Raleigh, N.C. — State Senate leaders rolled out the latest version of their tax reform proposal in a Finance Committee meeting Monday afternoon.
"The time has come for the Senate to move the tax reform process forward," Senate President Pro Tem Phil Berger told the committee.
The newest version of House Bill 998 is closer to the House's original proposal on some key positions than before, but there are still some substantial differences.
The most significant difference by far is the price tag. The Senate proposal would cut projected available revenue by $3.28 billion over the next five years, starting with a cut of $168.5 million in this fiscal year.
The House proposal would cut far less revenue – $1.77 billion over the next five years, starting with $4.7 million this fiscal year.
"We've participated in a number of intense, but I would say productive, conversations with our House colleagues," Berger, R-Rockingham, told the committee. "We've made a lot of progress."
Some of the highlights of the new Senate plan.
- Lowers and flattens the personal income tax rate at 5.75 percent as of 2014
- Preserves the unlimited deduction for charitable contributions
- Caps deductions for mortgage interest and real estate taxes at $15,000 a year
- Would not tax Social Security benefits
- Eliminates the $4,000 exemption for retirement income
- Keeps the state child tax credit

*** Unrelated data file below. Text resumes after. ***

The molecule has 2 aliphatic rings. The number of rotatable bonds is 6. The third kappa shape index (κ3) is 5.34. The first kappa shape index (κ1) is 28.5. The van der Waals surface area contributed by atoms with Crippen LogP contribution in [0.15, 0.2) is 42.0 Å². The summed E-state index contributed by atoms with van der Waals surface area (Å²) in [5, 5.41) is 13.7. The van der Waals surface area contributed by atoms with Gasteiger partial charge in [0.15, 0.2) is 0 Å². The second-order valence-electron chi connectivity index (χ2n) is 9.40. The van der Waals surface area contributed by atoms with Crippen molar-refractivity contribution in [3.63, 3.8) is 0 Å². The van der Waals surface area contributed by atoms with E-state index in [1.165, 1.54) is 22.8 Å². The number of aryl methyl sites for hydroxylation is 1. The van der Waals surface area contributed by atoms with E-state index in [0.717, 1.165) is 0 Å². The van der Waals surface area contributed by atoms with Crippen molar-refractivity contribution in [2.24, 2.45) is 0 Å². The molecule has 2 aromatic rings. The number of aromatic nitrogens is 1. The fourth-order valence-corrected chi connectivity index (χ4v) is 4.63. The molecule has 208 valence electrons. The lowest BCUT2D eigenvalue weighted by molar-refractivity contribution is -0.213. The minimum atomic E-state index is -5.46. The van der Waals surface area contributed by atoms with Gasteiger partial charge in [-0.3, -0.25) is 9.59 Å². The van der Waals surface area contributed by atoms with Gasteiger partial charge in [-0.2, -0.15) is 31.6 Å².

- Sets the standard deduction at $7,500 for individual filers, $12,000 for heads of household and $15,000 for married couples filing jointly
- Eliminates the corporate income tax by 2018, instead of 2017
- Eliminates the estate tax
- Maintains the current state and local sales tax rates
- Does not tax food or prescriptions
- Would add sales tax to service contracts, but not to labor
- Adds sales tax to electricity
- Eliminates the sales tax holidays for school shopping and Energy Star appliances in 2014
- Caps sales tax refunds for nonprofits, though slightly more slowly than in the previous plan
- Caps the gas tax at its current rate from September through July 2014
Berger said the new plan takes the House position on most items in contention.
"This version resolves the vast majority of the differences that were voiced and concerns that were voiced by the House," he said.
The plan, "in the first three years alone, will put over $1 billion of money back into the pockets of North Carolina's hard-working families," he said.
Sen. Josh Stein, D-Wake, said the proposal will strip the state of revenue it will need to keep up with population growth.
"This isn't the time to be doing tax cuts down the road for the wealthy, when we have critical needs," Stein argued.
Berger says the new version leaves the state with about $3 billion more revenue than the earlier version. "It is my view that this is enough," he said.
Blaming the state's tax rates for its high unemployment rate, Berger said the cuts will "help fuel growth in jobs."
"If you don't have employers, you're not going to have employees. Making [the tax code] friendlier to employers makes it easier for us to have more employees," he said.
The proposal passed the committee on party lines. It's expected on the Senate floor Monday night or Tuesday.